Sphingomonas paucimobilis is a strictly aerobic, non-spore-forming Gram-negative bacillus, ubiquitous bacterium, thought to be an opportunistic pathogen and is rarely reported in clinical settings. Here in, is the first case report of Acute Sphingomonas phlebitis secondary to intravenous (IV) drug use. We present the case of a 39-year-old male who initially presented with pain in his right upper extremity, fevers and chills of three week duration. He admitted to regularly injecting heroin in his distal right upper extremity with visible erythema, tenderness and streaking along the path of vein along the injection site. Radiographic studies including X-ray of the right arm, ultrasound and a subsequent MRI of the right arm were not significant for any osteomyelitis, deep venous thrombus, abscess, cellulitis, osteomyelitis, or pyomyositis. Blood culture grew Sphingomonas paucimobilis. Patient was initially started on vancomycin and piperacillin/tazobactam and subsequently switched to levofloxacin to complete a 14 day course. Patient admitted to using toilet water to mix his heroin which we suspect may have been the source of his bacteremia. Since it was first reported in 1979, a wide variety of community-acquired and hospital-acquired infections have been attributed to this Sphingomonas. It is ubiquitous to natural environment. We believe that due to its widespread habitat and ability to survive in stress conditions it could be a potential future threat in the era of increasing antimicrobial resistance globally. More research needs to be done on early identification, pathogenesis, treatment and eradication of the organism.
Acute esophageal necrosis (AEN), also called “black esophagus,” is a condition characterized by circumferential necrosis of the esophagus with universal distal involvement and variable proximal extension with clear demarcation at the gastroesophageal junction. It is an unusual cause of upper gastrointestinal bleeding and is recognized with distinct and striking mucosal findings on endoscopy. The patients are usually older and are critically ill with shared comorbidities, which include atherosclerotic cardiovascular disease, diabetes mellitus, hypertension, chronic renal insufficiency, and malnutrition. Alcoholism and substance abuse could be seen in younger patients. Patients usually have systemic hypotension along with upper abdominal pain in the background of clinical presentation of hematemesis and melena. The endoscopic findings confirm the diagnosis and biopsy is not always necessary unless clinically indicated in atypical presentations. Herein we present two cases with distinct clinical presentation and discuss the endoscopic findings along with a review of the published literature on the management of AEN.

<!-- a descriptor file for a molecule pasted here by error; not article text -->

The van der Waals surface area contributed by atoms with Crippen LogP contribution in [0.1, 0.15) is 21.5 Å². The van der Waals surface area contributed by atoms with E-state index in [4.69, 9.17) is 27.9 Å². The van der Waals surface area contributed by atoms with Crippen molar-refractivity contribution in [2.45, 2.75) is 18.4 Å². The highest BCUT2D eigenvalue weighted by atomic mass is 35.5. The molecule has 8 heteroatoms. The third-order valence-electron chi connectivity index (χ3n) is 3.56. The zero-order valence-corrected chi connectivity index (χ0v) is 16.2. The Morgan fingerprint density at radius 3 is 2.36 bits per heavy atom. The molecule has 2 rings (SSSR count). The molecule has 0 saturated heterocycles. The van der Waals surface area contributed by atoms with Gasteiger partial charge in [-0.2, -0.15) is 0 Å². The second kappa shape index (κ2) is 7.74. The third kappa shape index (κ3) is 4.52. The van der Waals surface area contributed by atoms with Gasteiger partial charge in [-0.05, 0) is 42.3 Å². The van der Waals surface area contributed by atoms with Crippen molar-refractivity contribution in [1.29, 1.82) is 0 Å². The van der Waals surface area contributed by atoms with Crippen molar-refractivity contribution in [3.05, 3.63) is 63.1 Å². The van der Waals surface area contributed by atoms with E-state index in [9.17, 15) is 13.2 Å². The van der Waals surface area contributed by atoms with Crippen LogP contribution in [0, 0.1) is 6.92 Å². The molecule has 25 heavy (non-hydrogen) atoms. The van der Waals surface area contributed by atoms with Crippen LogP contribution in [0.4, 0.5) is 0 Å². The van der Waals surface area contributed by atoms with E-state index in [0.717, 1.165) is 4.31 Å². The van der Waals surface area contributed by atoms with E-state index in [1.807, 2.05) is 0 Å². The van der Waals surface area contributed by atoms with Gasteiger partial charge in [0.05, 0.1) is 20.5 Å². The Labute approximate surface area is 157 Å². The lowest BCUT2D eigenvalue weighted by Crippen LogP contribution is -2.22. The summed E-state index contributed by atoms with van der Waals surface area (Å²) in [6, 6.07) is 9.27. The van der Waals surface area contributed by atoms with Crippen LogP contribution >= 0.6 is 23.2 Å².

Albumin, a negatively charged globular protein encoded on chromosome 4, is one of the most abundant proteins in the plasma and accounts for approximately 75% of plasma oncotic pressure. The role of albumin in the management of various disease states has shown to be beneficial historically. Low serum albumin is a predictor of mortality and poor outcomes. In cirrhotics undergoing paracentesis, albumin infusion prevents rapid re-accumulation of ascitic fluid while simultaneously decreasing the risk of post-paracentesis related circulatory dysfunction. Additionally, albumin is utilized in patients with hepatorenal syndrome (HRS) and spontaneous bacterial peritonitis (SBP). Overall, albumin appears to be an effective pharmacological agent in the management of cirrhosis and its complications.
Acute gastric volvulus is a life threatening condition requiring early diagnosis and aggressive management. Diagnosis of gastric volvulus remains a challenge for clinicians due to variable, non-specific clinical presentation, which requires a high level of suspicion. It should be considered in patients presenting with chest pain and/or epigastric pain, especially in the elderly population. Endoscopic de-rotation could be initially attempted as a therapeutic modality especially in patients who cannot undergo surgery. However, surgery remains the main stay of treatment. Delay in diagnosis can lead to complications like mucosal ischemia, necrosis or perforation, shock, which substantially increase the morbidity and mortality.